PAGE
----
Bank Negara Malaysia again slashed its overnight policy rate, bringing it down to its lowest point in a decade. It’s the latest sign our economy has taken a severe beating thanks to Covid-19. It's also, perhaps, an indication of just why the government thought it best to open the nation’s economy up again.

There’re still plenty of issues surrounding the conditional MCO, however, with employers arguing it would be too much of a strain on their finances to test all foreign workers and some state governments still unwilling to open their economies. Opinions are even divided as to whether these states have such autonomy.

And, today's BTL wouldn't be complete without mentioning the curious case of the VVIP's daughter who got off easy for breaching the MCO.

Sign of the times?

Desperate times, desperate measures?

Much has been said about the government’s decision to replace the MCO with a conditional MCO, or CMCO.
 
Whether or not it was the right thing to do, only time will tell. But for sure, it was a difficult decision to make. A lot of middle- or upper middle class folk have been castigating the government for being to cavalier about lifting restrictions, but for many Malaysians, this economic lockdown has been hell on earth with incomes drying up to practically zero and expenses piling up. 

And so, for the government it has become the worst Catch-22 situation imaginable: balancing economic safety and health concerns. Will lifting the MCO cause a surge in Covid-19 infections? Maybe. But every day the MCO had gone on would have meant somebody (or multiple bodies) getting closer to bankruptcy, starvation and desperation. So, it is really a case of “damned if you do, damned if you don’t” for PM Muhyiddin Yassin and his merry men.
 
Perhaps we should take the news that Bank Negara Malaysia has again cut the overnight policy rate (OPR) as a good indication of just how bad a hit the economy is taking. The OPR was slashed by 50 basis points, taking it down to a new 10-year low of 2%. The OPR was first cut in January, off the back of a slump in the global economy due to the US-China trade war, then slashed again in March thanks to the beginning of the Covid-19 pandemic here.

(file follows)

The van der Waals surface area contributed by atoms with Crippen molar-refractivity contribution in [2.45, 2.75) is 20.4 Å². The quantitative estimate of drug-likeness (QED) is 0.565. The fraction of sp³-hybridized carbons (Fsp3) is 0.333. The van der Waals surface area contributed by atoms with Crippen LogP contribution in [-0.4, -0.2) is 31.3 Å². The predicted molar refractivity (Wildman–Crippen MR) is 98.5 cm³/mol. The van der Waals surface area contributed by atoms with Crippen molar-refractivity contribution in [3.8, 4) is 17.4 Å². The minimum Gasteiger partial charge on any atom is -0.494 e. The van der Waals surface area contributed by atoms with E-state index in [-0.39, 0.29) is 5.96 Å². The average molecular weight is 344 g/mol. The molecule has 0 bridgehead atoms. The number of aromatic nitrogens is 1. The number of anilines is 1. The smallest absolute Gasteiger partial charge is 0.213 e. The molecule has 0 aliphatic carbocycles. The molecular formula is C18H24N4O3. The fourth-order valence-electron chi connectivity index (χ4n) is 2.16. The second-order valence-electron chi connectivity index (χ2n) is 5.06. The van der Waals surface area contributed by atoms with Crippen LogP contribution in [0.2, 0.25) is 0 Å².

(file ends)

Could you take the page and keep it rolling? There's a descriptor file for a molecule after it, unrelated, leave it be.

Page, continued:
Not all the government’s decisions have been on the money, but, by and large, it’s done a pretty decent job so far. That said, the country is suffering.

The manufacturing sector, which contributes to 22% of our GDP, looks scary; production loss for just the first 14 days of the MCO was forecast at almost RM65 billion, and 83% of companies are reporting a drop in export demand.

Retailers say sales for March and April were down 90%. Airlines have been badly hit by lockdowns everywhere, and many businesses here, including several hotels, have had to shut down. Tourism, which accounts for over 7% of our country’s economy. has also taken a beating. Just Melaka, Malaysia’s most history-rich state, is expected to take two years to recover.
 
So, we know just how badly the nation’s economy and, of course, our own livelihoods, are being affected. Hell, as soon as the CMCO replaced the MCO, Malaysians made a beeline for pawnshops, a sign of an ailing economy, says Captain Obvious Anwar Ibrahim (even if a pawnshop association says it wasn’t anything unusual).